Gov. Phil Bryant spoke at the groundbreaking of Mississippi's new Civil Rights Museum next to the state flag containing the Confederate battle symbol. Myrlie Evers-Williams, the widow of slain Jackson civil-rights hero Medgar Evers, is visible below the flow.
Photo by Trip Burns
There's never a slow news week in Jackson, Miss., and last week was no exception. Here are the local stories JFP reporters brought you in case you missed them:
- Two weeks before the Mississippi Legislature allowed 19 state flag bills to die in committee, Gov. Phil Bryant took out a pen and signed an official governor's proclamation, declaring the month of April "Confederate Heritage Month."
- Jeff Good, managing partner of the Mangia Bene restaurant group, told a crowd Friday morning that his kitchens were installing filtration systems in response to public reaction to issues surrounding the Jackson city water.
- Mississippi House members were previously allowed to ask questions about their rights, reputation and the conduct of House members—"personal privilege"—but the House voted in favor of striking those rights from the rules by a vote of 71-50.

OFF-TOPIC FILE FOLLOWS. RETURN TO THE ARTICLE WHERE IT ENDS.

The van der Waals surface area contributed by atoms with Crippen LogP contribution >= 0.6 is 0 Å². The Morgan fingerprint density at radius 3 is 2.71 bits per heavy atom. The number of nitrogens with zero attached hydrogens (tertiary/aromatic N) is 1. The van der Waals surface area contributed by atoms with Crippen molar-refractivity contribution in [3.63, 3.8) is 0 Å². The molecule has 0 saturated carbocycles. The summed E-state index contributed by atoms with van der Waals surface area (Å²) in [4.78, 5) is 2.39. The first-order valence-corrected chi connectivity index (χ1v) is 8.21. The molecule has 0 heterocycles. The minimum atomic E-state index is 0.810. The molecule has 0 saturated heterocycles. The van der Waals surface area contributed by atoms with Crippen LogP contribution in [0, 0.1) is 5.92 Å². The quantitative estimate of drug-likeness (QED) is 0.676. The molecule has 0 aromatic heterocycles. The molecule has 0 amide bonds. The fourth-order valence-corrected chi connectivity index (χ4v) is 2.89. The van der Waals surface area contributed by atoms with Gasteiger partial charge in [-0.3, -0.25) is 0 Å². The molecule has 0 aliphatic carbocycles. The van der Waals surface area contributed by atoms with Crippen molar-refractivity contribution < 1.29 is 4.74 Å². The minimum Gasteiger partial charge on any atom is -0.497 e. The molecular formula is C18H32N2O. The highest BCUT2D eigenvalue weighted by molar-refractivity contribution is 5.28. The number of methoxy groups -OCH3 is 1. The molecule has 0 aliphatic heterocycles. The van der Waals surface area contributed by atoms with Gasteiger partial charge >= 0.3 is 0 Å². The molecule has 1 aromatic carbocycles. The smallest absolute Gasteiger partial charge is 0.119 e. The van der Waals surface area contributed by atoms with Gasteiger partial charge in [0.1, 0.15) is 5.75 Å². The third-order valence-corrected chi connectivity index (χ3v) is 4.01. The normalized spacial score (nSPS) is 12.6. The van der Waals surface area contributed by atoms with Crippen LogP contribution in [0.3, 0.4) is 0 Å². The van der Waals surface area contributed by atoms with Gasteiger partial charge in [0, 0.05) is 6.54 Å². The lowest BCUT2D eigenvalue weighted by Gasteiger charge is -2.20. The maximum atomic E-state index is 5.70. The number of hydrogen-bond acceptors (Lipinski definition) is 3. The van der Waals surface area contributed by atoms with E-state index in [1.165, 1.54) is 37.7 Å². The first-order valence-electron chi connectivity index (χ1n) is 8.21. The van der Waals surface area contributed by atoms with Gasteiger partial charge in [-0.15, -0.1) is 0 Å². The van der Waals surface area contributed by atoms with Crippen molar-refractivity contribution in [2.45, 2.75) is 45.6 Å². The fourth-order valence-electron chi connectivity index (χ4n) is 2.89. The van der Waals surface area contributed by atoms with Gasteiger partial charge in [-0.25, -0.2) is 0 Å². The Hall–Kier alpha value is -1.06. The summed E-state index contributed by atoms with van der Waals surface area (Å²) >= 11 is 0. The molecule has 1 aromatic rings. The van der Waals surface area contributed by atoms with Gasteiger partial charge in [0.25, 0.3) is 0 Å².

- A planned Hampton Inn in Fondren moved a step forward Wednesday when the Jackson Planning Commission approved a land-use permit to allow for a north entranceway just south of Pig and Pint.
- Although the City of Jackson ensures its citizens that the drinking water has been deemed safe to drink, the City and the Mississippi Department of Health on Wednesday cautioned small children and pregnant women not to drink the water without taking certain steps to flush any lead present in the pipes.
- The deepest fears of some members of the Mississippi House of Representatives came out last week, as the chamber passed bills to fight terrorism, protect religious freedom and allow armed security programs in churches.
- Josiah Calvert, 8, signed copies of his 2015 book, "The Three Little Monkeys," at The Village Apartments on Raymond Road on Thursday.
- Sex education in Mississippi could end, or be revamped, as soon as July this year, depending on legislators' actions between now and the end of the session.
- The opposition to the Jackson airport "takeover" bill strengthened last week even as a Senate committee passed it to the floor Tuesday despite warnings from state airport leaders that the effort could run afoul of state ethics laws.
- Rep. David Baria, D-Bay St. Louis, said that both Democrats and Republicans should be able to agree on fixing the state's crumbling infrastructure, especially because if our infrastructure is good enough, corporations can bring in high traffic.
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